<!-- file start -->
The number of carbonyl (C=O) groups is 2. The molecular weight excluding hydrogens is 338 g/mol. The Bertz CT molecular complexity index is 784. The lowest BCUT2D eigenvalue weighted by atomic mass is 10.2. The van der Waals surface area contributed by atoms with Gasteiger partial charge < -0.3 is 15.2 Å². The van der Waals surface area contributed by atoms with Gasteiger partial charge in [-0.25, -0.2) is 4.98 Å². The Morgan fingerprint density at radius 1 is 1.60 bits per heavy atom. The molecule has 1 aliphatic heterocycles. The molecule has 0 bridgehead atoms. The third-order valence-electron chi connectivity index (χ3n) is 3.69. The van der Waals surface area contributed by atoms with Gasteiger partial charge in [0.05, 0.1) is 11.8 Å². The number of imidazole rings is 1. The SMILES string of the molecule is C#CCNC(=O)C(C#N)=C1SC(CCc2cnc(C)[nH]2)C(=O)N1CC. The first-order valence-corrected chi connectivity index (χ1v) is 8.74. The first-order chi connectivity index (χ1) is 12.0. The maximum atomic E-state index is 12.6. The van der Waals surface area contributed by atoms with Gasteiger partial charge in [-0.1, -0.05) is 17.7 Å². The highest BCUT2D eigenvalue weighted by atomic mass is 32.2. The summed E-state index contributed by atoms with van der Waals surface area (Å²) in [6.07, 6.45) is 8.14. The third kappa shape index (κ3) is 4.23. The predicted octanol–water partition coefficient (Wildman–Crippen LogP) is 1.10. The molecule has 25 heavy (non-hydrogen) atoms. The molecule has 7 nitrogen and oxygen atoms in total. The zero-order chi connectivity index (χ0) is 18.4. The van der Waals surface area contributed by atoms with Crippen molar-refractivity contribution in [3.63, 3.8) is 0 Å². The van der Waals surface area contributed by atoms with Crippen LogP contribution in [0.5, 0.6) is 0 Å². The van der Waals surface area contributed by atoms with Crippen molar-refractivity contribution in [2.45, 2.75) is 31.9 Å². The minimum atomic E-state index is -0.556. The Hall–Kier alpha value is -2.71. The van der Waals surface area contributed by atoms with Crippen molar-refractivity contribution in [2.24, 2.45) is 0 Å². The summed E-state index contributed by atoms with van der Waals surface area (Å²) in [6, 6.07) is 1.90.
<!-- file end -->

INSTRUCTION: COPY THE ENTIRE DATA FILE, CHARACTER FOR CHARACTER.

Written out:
The number of carbonyl (C=O) groups is 2. The molecular weight excluding hydrogens is 338 g/mol. The Bertz CT molecular complexity index is 784. The lowest BCUT2D eigenvalue weighted by atomic mass is 10.2. The van der Waals surface area contributed by atoms with Gasteiger partial charge < -0.3 is 15.2 Å². The van der Waals surface area contributed by atoms with Gasteiger partial charge in [-0.25, -0.2) is 4.98 Å². The Morgan fingerprint density at radius 1 is 1.60 bits per heavy atom. The molecule has 1 aliphatic heterocycles. The molecule has 0 bridgehead atoms. The third-order valence-electron chi connectivity index (χ3n) is 3.69. The van der Waals surface area contributed by atoms with Gasteiger partial charge in [0.05, 0.1) is 11.8 Å². The number of imidazole rings is 1. The SMILES string of the molecule is C#CCNC(=O)C(C#N)=C1SC(CCc2cnc(C)[nH]2)C(=O)N1CC. The first-order valence-corrected chi connectivity index (χ1v) is 8.74. The first-order chi connectivity index (χ1) is 12.0. The maximum atomic E-state index is 12.6. The van der Waals surface area contributed by atoms with Gasteiger partial charge in [-0.1, -0.05) is 17.7 Å². The highest BCUT2D eigenvalue weighted by atomic mass is 32.2. The summed E-state index contributed by atoms with van der Waals surface area (Å²) in [6.07, 6.45) is 8.14. The third kappa shape index (κ3) is 4.23. The predicted octanol–water partition coefficient (Wildman–Crippen LogP) is 1.10. The molecule has 25 heavy (non-hydrogen) atoms. The molecule has 7 nitrogen and oxygen atoms in total. The zero-order chi connectivity index (χ0) is 18.4. The van der Waals surface area contributed by atoms with Crippen molar-refractivity contribution in [3.63, 3.8) is 0 Å². The van der Waals surface area contributed by atoms with Crippen LogP contribution in [0.5, 0.6) is 0 Å². The van der Waals surface area contributed by atoms with Crippen molar-refractivity contribution in [2.45, 2.75) is 31.9 Å². The minimum atomic E-state index is -0.556. The Hall–Kier alpha value is -2.71. The van der Waals surface area contributed by atoms with Crippen molar-refractivity contribution in [2.24, 2.45) is 0 Å². The summed E-state index contributed by atoms with van der Waals surface area (Å²) in [6, 6.07) is 1.90.